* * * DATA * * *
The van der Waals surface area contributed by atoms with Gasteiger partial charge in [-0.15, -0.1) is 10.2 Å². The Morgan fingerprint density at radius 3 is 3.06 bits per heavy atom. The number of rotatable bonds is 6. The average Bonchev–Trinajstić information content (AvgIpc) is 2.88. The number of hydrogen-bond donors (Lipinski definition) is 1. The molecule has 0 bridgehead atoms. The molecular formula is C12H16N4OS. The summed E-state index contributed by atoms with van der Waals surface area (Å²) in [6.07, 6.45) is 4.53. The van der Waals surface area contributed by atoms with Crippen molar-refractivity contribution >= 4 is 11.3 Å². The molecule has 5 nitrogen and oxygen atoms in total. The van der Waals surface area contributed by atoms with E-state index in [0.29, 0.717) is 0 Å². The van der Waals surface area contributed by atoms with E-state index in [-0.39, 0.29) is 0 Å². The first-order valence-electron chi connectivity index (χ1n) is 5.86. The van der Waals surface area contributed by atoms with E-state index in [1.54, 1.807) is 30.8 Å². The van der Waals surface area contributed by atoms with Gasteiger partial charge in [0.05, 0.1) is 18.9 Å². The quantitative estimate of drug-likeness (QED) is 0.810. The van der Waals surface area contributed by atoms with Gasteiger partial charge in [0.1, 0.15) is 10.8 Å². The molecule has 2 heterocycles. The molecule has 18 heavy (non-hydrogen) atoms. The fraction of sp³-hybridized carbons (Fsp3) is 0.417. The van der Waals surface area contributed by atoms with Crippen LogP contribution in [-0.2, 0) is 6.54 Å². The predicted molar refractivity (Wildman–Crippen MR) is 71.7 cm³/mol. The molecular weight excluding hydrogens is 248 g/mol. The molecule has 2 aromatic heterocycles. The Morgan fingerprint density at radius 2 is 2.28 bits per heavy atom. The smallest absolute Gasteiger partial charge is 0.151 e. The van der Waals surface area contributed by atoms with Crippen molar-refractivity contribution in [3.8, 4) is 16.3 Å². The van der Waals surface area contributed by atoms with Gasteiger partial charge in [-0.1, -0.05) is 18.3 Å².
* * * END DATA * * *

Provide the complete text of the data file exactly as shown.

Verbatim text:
The van der Waals surface area contributed by atoms with Gasteiger partial charge in [-0.15, -0.1) is 10.2 Å². The Morgan fingerprint density at radius 3 is 3.06 bits per heavy atom. The number of rotatable bonds is 6. The average Bonchev–Trinajstić information content (AvgIpc) is 2.88. The number of hydrogen-bond donors (Lipinski definition) is 1. The molecule has 0 bridgehead atoms. The molecular formula is C12H16N4OS. The summed E-state index contributed by atoms with van der Waals surface area (Å²) in [6.07, 6.45) is 4.53. The van der Waals surface area contributed by atoms with Crippen molar-refractivity contribution >= 4 is 11.3 Å². The molecule has 5 nitrogen and oxygen atoms in total. The van der Waals surface area contributed by atoms with E-state index in [0.29, 0.717) is 0 Å². The van der Waals surface area contributed by atoms with E-state index in [-0.39, 0.29) is 0 Å². The first-order valence-electron chi connectivity index (χ1n) is 5.86. The van der Waals surface area contributed by atoms with E-state index in [1.54, 1.807) is 30.8 Å². The van der Waals surface area contributed by atoms with Gasteiger partial charge in [0.05, 0.1) is 18.9 Å². The quantitative estimate of drug-likeness (QED) is 0.810. The van der Waals surface area contributed by atoms with Gasteiger partial charge in [0.1, 0.15) is 10.8 Å². The molecule has 2 heterocycles. The molecule has 18 heavy (non-hydrogen) atoms. The fraction of sp³-hybridized carbons (Fsp3) is 0.417. The van der Waals surface area contributed by atoms with Crippen LogP contribution in [-0.2, 0) is 6.54 Å². The predicted molar refractivity (Wildman–Crippen MR) is 71.7 cm³/mol. The molecular weight excluding hydrogens is 248 g/mol. The molecule has 2 aromatic heterocycles. The Morgan fingerprint density at radius 2 is 2.28 bits per heavy atom. The smallest absolute Gasteiger partial charge is 0.151 e. The van der Waals surface area contributed by atoms with Crippen molar-refractivity contribution in [3.8, 4) is 16.3 Å². The van der Waals surface area contributed by atoms with Gasteiger partial charge in [-0.1, -0.05) is 18.3 Å².